There is a high possibility that Vietnam’ s GDP growth to slow to 6 – 6.3% year-on-year in the first quarter, significantly lower than the 6.8% growth rate from the same period of last year, according to Viet Dragon Securities Company (VDSC).
VDSC also expected the number of international visitors will drop significantly from February 2020, while agricultural goods exports to China will keep decreasing because of tighter supervision at the land border control.
Meanwhile, Vietnam’s industrial production index plummeted 5.5% year-on-year in January, compared with the inter-annual pace of 7.9% last January.
During the last three months, many significant events took place in various areas such as trade agreements (US-China Phase One and USMCA), geopolitical risks (Brexit and Trump’s Middle East peace plan) and unexpected natural disasters (Coronavirus and Australia fires). Among those, the US-China Phase One deal and Coronavirus outbreak, originating in Wuhan, China, have impinged upon economic growth forecasts. The former delivered a silver lining for ASEAN+3 growth before the latter put some gloom on the global economic outlook and forced economists to reconsider revising down their forecasts.
The signing of the Phase One deal was going to push up expectations of economic growth for the 10 ASEAN member nations, as well as for China, Japan, and South Korea to 4.9% in 2020, according to the ASEAN +3 Macroeconomic Research Office (AMRO). In addition to resilient domestic demand, the easing trade tensions was a seen as a boon for regional exports, especially for semi-conductor products.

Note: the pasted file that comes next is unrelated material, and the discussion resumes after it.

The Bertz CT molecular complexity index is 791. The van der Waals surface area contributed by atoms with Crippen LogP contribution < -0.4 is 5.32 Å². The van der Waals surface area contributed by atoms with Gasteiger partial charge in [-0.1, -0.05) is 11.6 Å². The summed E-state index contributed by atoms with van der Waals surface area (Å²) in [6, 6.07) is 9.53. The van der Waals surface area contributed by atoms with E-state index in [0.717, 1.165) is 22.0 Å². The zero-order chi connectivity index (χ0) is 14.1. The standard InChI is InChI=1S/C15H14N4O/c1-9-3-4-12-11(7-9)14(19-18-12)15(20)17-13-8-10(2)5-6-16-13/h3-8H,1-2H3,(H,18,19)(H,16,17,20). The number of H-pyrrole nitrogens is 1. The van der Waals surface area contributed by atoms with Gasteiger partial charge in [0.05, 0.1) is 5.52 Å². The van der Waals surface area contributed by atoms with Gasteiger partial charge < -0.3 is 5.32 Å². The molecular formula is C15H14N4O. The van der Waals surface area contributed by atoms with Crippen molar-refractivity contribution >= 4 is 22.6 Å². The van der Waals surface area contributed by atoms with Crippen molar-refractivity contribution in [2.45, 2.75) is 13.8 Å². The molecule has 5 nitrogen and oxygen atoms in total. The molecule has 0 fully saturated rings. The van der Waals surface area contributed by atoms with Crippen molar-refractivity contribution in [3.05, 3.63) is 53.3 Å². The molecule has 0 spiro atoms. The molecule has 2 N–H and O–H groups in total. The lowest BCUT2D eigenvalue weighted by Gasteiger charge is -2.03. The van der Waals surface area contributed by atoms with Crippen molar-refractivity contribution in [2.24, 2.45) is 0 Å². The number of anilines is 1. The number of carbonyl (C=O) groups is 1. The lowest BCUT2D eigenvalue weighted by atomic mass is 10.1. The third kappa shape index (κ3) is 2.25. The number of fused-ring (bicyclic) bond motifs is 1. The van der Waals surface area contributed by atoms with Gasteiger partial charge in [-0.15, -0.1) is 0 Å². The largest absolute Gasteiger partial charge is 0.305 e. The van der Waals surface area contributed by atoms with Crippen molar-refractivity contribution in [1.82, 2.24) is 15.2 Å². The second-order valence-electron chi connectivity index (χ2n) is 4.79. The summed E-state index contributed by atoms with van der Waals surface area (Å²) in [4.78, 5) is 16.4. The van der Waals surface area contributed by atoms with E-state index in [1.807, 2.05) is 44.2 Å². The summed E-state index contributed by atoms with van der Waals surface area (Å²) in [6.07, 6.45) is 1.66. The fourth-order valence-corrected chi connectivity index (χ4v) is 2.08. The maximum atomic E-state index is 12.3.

Hong Kong (China) and Singapore economies are now forecast to grow at a higher pace in 2020: 1.2% year-on-year from a negative rate of -0.2% year-on-year. Additionally, Japan, South Korea and even China’s economic growth forecasts have also increased compared with the preliminary numbers published at the end of 2019. This is reflected in the stock market performance of these countries during the last three months.
However, the unexpected spread of the coronavirus outbreak is now impacting economists’ forecasts for 2020. One of the issue is that this may delay the recovery of global trade as well as general economic conditions. While the economic growth of the region is likely to be revised down by 0.1-0.3%, regional stock markets are being under pressure due to rising concerns of health crises, geopolitical risks, natural disasters and political turmoil.
According to the experience from the Severe Acute Respiratory Syndrome (SARS) outbreak, starting in November 2002 before subsiding in the summer of 2003, stock markets suffered losses during the “rising concern” period. In China, retail sales, industrial production and fixed asset investment took a hit in the second quarter of 2003. Currently, the market has started revising down China’s economic growth forecast to below 6% in the first quarter of 2020, and is expecting further fiscal stimulus to be implemented by the central government in China.